Sprint star Eddie Dawkins still on the rise

CLASS ACT: Southland's Eddie Dawkins in action in Invercargill in November.
CLASS ACT: Southland's Eddie Dawkins in action in Invercargill in November.

Southland track star Eddie Dawkins has been the big mover of the BikeNZ programme during the World Cup series, but there's still plenty of improvement on the horizon .

Dawkins was judged the leading sprinter on the UCI circuit after two fourths and a 10th placing over the three rounds of the programme.

He has also emerged as New Zealand's fastest sprinter, topping the qualifiers at the tier one event in Invercargill and breaking the national record with a 9.907sec effort at the Oceania Championship.

He was again "sub-10" and third fastest overall in Mexico during the final World Cup meet last weekend, eventually losing out to team-mate Sam Webster in the bronze medal ride off.

BikeNZ high performance manager Mark Elliott said Dawkins was gaining rewards for his outstanding worth ethic.

"He would have taken a look at how close we were to a world title last year and he's gone away and worked hard.

"He's a leaner, meaner man and it's making him a particularly fast and powerful guy.

"You take his commitment, and the skillset that we are going to get out of our new track coach Anthony Peden, and we are going to see some big things [from] Eddie in the next couple of months and the next couple of years."

Dawkins, who arrived back in New Zealand from Mexico yesterday is pleased with his consistency despite a series of crashes this season.

"It shows that my recovery and the training we've been doing has been really beneficial. It shows that no matter how many times I get knocked down, I get back up," he said.

Dawkins has moved on from being a specialist 1000m time trial rider, after the "kilo" was taken out of the Olympic programme prior to London.

"I had almost no tactical nous when I was beginning and over the last couple of years my tactics have grown with a lot more international exposure," he said.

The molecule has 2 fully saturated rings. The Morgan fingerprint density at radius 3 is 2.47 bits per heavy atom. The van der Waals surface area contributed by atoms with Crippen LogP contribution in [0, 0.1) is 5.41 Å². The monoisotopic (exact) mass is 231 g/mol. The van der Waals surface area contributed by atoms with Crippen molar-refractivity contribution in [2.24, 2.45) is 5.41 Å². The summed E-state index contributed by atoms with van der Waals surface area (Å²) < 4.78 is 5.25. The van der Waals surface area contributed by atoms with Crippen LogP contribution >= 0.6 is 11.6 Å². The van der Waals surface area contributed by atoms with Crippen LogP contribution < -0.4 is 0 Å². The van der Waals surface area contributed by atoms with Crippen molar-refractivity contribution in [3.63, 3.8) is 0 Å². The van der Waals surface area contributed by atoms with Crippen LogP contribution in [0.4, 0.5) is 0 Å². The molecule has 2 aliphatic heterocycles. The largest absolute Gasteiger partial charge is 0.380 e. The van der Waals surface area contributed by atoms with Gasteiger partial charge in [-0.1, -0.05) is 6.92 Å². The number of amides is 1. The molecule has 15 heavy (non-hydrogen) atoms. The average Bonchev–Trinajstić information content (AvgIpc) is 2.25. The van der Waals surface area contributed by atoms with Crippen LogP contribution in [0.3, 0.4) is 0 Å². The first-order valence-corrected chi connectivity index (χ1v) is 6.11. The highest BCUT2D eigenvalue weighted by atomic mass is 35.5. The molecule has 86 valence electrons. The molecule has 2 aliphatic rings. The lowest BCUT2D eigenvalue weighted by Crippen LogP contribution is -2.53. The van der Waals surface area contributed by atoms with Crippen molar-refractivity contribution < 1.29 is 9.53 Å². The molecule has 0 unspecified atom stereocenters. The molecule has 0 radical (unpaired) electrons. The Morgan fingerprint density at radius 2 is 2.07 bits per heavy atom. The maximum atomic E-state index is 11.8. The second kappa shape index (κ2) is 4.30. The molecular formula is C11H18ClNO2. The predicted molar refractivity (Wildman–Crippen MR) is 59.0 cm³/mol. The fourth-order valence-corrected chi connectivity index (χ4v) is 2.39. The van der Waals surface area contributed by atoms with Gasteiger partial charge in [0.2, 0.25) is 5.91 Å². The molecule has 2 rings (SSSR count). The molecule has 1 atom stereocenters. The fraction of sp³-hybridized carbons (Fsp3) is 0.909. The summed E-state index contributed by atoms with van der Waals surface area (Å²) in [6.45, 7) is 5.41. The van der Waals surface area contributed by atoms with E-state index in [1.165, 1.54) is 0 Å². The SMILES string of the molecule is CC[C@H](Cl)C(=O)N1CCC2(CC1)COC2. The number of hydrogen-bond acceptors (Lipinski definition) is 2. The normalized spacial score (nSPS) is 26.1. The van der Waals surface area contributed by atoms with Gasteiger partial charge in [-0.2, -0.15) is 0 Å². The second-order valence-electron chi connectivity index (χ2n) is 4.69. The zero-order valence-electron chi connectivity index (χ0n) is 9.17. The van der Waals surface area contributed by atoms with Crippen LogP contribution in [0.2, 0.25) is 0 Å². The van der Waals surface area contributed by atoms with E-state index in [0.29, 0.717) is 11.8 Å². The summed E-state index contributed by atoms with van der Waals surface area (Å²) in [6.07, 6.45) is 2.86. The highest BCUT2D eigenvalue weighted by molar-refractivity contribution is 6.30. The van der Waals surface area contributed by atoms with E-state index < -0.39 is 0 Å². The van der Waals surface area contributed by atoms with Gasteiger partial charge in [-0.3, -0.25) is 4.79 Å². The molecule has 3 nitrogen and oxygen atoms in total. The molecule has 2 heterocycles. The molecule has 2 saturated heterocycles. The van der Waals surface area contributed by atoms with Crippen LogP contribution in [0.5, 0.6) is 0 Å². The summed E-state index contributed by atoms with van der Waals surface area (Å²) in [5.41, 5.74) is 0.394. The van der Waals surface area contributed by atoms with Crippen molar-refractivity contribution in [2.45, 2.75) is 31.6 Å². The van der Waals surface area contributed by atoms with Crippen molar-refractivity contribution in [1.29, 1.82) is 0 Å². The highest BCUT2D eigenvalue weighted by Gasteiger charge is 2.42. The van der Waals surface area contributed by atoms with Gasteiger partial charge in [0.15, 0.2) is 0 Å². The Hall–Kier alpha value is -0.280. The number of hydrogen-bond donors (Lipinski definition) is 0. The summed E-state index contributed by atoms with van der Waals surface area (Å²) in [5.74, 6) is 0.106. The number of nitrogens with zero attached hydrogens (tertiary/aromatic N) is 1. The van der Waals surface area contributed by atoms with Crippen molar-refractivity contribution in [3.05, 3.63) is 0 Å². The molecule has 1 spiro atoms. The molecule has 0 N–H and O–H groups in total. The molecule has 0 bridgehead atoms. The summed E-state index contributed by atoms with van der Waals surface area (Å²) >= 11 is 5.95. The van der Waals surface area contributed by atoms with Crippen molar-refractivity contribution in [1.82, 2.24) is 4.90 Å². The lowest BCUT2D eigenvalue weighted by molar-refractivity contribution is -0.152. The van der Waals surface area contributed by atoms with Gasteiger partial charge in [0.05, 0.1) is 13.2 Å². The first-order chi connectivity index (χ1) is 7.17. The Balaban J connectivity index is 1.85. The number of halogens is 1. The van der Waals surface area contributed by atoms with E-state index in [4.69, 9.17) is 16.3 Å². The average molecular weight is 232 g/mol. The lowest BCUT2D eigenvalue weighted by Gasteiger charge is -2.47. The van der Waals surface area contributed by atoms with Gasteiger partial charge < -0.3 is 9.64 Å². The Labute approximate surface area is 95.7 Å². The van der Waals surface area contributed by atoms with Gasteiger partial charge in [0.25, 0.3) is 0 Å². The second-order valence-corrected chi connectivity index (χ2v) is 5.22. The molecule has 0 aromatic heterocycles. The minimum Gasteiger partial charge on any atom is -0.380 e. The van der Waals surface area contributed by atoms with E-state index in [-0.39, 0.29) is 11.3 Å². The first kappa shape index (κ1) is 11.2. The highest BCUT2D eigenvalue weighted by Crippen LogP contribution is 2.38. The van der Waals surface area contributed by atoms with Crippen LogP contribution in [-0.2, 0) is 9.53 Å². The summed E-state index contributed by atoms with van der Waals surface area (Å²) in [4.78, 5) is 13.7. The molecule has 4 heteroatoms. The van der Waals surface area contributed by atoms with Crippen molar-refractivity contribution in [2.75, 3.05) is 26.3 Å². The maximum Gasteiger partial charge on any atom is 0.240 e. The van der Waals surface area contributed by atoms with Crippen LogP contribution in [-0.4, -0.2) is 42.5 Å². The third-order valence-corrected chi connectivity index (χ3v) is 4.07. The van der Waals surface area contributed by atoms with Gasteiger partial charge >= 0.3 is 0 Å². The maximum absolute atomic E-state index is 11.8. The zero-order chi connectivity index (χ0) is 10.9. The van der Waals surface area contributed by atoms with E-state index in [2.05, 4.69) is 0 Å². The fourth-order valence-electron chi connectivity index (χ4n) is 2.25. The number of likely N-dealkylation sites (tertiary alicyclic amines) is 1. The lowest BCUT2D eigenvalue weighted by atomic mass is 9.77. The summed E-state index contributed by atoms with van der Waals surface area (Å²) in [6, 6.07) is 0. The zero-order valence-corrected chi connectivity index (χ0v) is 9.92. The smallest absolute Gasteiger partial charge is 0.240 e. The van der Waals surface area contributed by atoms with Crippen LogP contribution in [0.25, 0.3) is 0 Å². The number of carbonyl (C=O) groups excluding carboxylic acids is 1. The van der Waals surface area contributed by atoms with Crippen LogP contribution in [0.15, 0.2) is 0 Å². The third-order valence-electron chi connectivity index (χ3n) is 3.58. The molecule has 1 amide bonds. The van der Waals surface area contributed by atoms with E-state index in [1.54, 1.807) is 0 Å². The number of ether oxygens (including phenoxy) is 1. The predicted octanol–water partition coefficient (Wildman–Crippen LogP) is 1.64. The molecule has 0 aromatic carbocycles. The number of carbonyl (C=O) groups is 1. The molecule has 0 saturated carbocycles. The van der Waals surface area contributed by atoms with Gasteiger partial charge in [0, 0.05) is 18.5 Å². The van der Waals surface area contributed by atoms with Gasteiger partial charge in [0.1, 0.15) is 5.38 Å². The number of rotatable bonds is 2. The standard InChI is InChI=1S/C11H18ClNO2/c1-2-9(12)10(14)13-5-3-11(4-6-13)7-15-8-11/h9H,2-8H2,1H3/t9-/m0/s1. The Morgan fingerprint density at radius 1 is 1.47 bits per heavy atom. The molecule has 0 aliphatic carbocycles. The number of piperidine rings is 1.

"It all comes from the amount of races that you've done. Those that are older and have done more races just react quicker, have better reflexes. I'm still learning, but it's coming along slowly but surely."

Dawkins, 24, has time on his side, with sprinters peaking anywhere from their mid-20s to their mid-30s.

"Hopefully mine is a long peak and it carries on for a couple more Olympic Games," he said.

Elliott said BikeNZ was pleased with its overall World Cup track season.

"The whole objective for us this World Cup series, and it was a new qualifying process, we just wanted to make sure that we nailed qualification for the world champs in our key events.

"We qualified in every event which is important to us, particularly the team sprint and the pursuit programme, but it was nice to get a bit of a bonus with the madison as well."

That madison result in Mexico came off the back of a great ride from Southland's Tom Scully, in his return to international track cycling after a four-year break, and Aucklander Paddy Bevin.

Elliott said Scully, who has a track option built into his contract with British road team Madison-Genesis, had emerged as a Commonwealth Games contender.

"Tom has always been class. We've known that since he was a junior. It was his decision to go down a road career and we shook hands a number of years ago and wished him good luck. We would have loved to have kept him in the track programme, but he had some goals on the road," he said.

"Clearly, when a guy like that, as he did at the Oceanias, can just come out and deal to everyone, it just shows that class is permanent, now he's done it at world level as well, obviously with good support from Paddy. If we can have a guy like that putting his hand up, it just gives us more quality riders to build a base from."

BikeNZ can name about 32 riders for the Commonwealth Games, in Glasgow in July, a team which will cover track, road and mountainbiking.

"We've got to look at the overall team and the objectives in that. Obviously our pursuit and sprint programmes are target one because they align right through to the Olympics, but having a guy [with] Tom's expertise, he's certainly putting his hand up for the points [race] etc."

The Commonwealth Games team will be named shortly after the national championships on the new Cambridge velodrome in March.

A squad for next month's world championships should be named later this week.

Fairfax Media